Usage: sgentest <analyzer address> <generator address> [<options> ...] Available options (with default or example values): -fmax:1.2E9 .... Maximum test frequency = 1200 MHz -fmin:10E3 .... Minimum test frequency = 10 kHz -amin:-90 .... Minimum test power = -90 dBm -amax:10 .... Maximum test power = 10 dBm -loss:1.0 .... Interconnect loss in dB at fmax -ftol:200 .... Frequency tolerance = +/- 200 Hz -atol:2 .... Amplitude tolerance = +/- 2 dBm -wait:0.25 .... Wait 250 milliseconds after programming generator -8662 .... Check for HP 8662A/8663A hardware errors -8672 .... Compatibility mode for HP 8672A signal generators -8560 .... Compatibility mode for certain HP 8560A/B/E portable analyzers -log:filename .... Log output to filename -trials:1000 .... Stop after 1000 trials -verbose .... Display/log all trials, not just failures -srand:500 .... Seed random # generator with integer -stime .... Seed random # generator with time() function Notes: - Minimum test power must be sufficient to yield good amplitude measurements - Numeric arguments are reals, and may use scientific notation - 8662A/8663A hardware error checks are disabled by default - Some 8560A/B/E-series portables may require -8560 switch for compatibility (which inhibits use of KSX and KSb commands for amplitude correction and positive-peak detection) - Test will run indefinitely if -trials is 0 (or not specified) - Default -loss value is based on 15 feet of LMR-400 and two N connectors at fmax=1.2E9 - When using the -8672 option, set the front panel RANGE control to minimum power (-110 dBm) to avoid false readings Example to test HP 8663A at address 19 with analyzer at address 18, using 15 feet of LMR-400 cable (1.0 dB loss) with N connectors (0.15 dB each): sgentest 18 19 -fmax:2559E6 -amax:19 -8662 -loss:1.3 Example to test HP 8672A at address 19: sgentest 18 19 -8672 -fmax:18E9 -fmin:2E9 -amax:8 -amin:-50 -atol:4 -loss:4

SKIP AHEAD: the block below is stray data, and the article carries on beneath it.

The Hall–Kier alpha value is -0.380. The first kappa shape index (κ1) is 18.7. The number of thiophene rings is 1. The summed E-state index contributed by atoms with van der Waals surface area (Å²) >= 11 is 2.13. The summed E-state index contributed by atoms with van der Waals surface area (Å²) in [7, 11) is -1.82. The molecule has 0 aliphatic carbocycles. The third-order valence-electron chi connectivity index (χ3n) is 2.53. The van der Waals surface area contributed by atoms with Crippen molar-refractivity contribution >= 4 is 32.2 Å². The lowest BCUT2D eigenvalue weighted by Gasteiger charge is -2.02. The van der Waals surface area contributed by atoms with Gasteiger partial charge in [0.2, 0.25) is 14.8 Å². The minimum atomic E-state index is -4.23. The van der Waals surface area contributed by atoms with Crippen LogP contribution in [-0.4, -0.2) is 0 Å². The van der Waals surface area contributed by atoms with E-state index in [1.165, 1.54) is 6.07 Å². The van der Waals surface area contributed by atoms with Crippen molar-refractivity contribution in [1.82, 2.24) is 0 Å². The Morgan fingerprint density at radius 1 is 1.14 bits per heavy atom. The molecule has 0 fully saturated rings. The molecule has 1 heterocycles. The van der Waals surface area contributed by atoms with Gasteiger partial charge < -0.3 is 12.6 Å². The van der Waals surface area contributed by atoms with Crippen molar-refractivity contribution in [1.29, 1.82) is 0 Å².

By default, the following utilities are installed with the rest of the GPIB Toolkit executables in the installation directory, normally C:\Program Files\KE5FX\GPIB or C:\Program Files (x86)\KE5FX\GPIB. In most cases you can obtain usage notes by running each program with no command-line arguments.